And I haven’t even begun to talk about the psychological effects of being told from an early age that you’re not as smart as Johnny Tan or Michelle Lim from the school next door, and you never will be, and that’s why you need to get dumped in the thicko bin.

But that ties in quite nicely with my third objection to stratified education. Is the point of education simply to churn out people who can do sums and write summaries? Or is part of the value of education the social factor – the opportunity it provides for children to learn to interact with a peer group and socialise with people? It seems to me that if, as I have suggested, kids with inherent advantages from their background will do well in any case, it is far less important that they learn one more scientific theorem or Shakespearean text than they otherwise could have, and more important that they learn what it’s like to be someone who doesn’t come from the sort of background that they come from. To learn that they are not those “other people” who go to that “other place” which is for people who aren’t as smart as you. It’s equally important that children who don’t achieve as much academically learn that they can interact with those who do as equals and peers, and that not everyone who goes to a good school is a rich snob.

People say you don’t need school to do this – that children can mix with other children in their own time – but you can’t discount the influence of the school environment. Children spend the vast majority of their time there. What they see in their classes becomes, in their minds, a sort of normalised, representative vision of the world they live in. It may well be the case – it should hopefully be the case – that they may change their minds about this the more they see of the world, and come to realise that they came from a very specific background. But too often this takes the form of a sort of subcutaneous elitism, a deeply rooted assumption that as a gifted or highly educated child one is innately better or more rational or intelligent in some overarching, holsitic way – when all they’ve done is answer test questions better. Yes, people can shrug off the influence of the school environment towards elitism, but why install that influence to begin with? We shouldn’t underestimate the impact of the place that they spent every working day for years upon years during a formative stage of their life, especially as many children who do well in school then go on to tertiary education where they continue to be surrounded by others who share their social and economic status to a large degree.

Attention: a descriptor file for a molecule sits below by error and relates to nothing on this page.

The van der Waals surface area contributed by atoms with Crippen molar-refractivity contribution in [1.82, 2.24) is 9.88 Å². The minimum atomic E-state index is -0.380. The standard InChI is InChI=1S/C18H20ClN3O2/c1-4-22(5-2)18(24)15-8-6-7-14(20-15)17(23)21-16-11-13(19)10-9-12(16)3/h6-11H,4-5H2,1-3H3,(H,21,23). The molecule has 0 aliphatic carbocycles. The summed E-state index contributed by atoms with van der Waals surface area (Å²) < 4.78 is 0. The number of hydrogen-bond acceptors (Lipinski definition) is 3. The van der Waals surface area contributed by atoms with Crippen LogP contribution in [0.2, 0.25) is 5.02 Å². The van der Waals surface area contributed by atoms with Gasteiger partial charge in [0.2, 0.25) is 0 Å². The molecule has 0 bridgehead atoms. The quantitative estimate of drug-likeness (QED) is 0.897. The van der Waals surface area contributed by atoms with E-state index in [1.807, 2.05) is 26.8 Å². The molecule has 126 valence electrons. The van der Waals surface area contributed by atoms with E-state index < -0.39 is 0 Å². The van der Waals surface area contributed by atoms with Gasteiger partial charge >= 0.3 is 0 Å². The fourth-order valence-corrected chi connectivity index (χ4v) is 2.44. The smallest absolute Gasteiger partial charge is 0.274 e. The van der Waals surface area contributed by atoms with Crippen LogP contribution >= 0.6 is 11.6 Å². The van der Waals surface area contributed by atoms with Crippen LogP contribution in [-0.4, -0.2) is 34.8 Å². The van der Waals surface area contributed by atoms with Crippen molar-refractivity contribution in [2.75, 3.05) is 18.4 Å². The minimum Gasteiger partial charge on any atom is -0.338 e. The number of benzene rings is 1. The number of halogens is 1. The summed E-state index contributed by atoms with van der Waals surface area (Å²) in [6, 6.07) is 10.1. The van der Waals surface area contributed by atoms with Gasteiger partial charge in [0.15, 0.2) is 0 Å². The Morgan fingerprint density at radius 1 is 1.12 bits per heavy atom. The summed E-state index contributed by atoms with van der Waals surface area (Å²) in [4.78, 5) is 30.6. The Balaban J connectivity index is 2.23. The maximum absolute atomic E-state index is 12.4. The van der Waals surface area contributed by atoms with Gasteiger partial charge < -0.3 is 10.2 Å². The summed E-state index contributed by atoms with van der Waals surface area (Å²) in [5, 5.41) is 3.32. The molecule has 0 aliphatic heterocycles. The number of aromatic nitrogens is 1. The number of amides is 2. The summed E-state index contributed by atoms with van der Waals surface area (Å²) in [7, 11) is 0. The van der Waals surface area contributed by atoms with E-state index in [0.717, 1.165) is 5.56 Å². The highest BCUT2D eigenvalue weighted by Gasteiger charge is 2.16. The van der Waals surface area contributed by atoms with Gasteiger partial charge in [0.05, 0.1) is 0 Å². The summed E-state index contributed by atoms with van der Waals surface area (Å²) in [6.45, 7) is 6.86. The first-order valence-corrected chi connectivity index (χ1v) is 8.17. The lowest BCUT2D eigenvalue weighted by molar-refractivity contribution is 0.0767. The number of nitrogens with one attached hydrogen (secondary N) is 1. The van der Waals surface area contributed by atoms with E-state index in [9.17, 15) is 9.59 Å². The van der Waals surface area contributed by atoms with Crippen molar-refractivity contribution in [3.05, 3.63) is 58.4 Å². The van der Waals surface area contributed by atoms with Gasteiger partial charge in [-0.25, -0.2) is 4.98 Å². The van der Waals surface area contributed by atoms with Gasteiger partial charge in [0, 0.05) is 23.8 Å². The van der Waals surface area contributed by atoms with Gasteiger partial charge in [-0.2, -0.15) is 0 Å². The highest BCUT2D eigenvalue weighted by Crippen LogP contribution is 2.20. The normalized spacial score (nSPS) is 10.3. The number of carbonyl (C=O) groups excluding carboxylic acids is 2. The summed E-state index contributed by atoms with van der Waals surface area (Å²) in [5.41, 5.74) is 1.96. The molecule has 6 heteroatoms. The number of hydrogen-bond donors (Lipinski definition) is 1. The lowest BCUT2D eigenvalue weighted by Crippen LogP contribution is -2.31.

A final word: it seems to me much of the claims relating to better teaching in streamed systems can be answered by simply having a much less weighty syllabus to begin with. Teach kids less in the regular curriculum, so that most kids can keep up with it; and then offer completely optional courses and extra-curriculuar activities so that kids who are interested in finding out more have the opportunity to do so. I think bright kids will do even better out of a system that lets them shape their own intellectual – and other – exploration in their free time.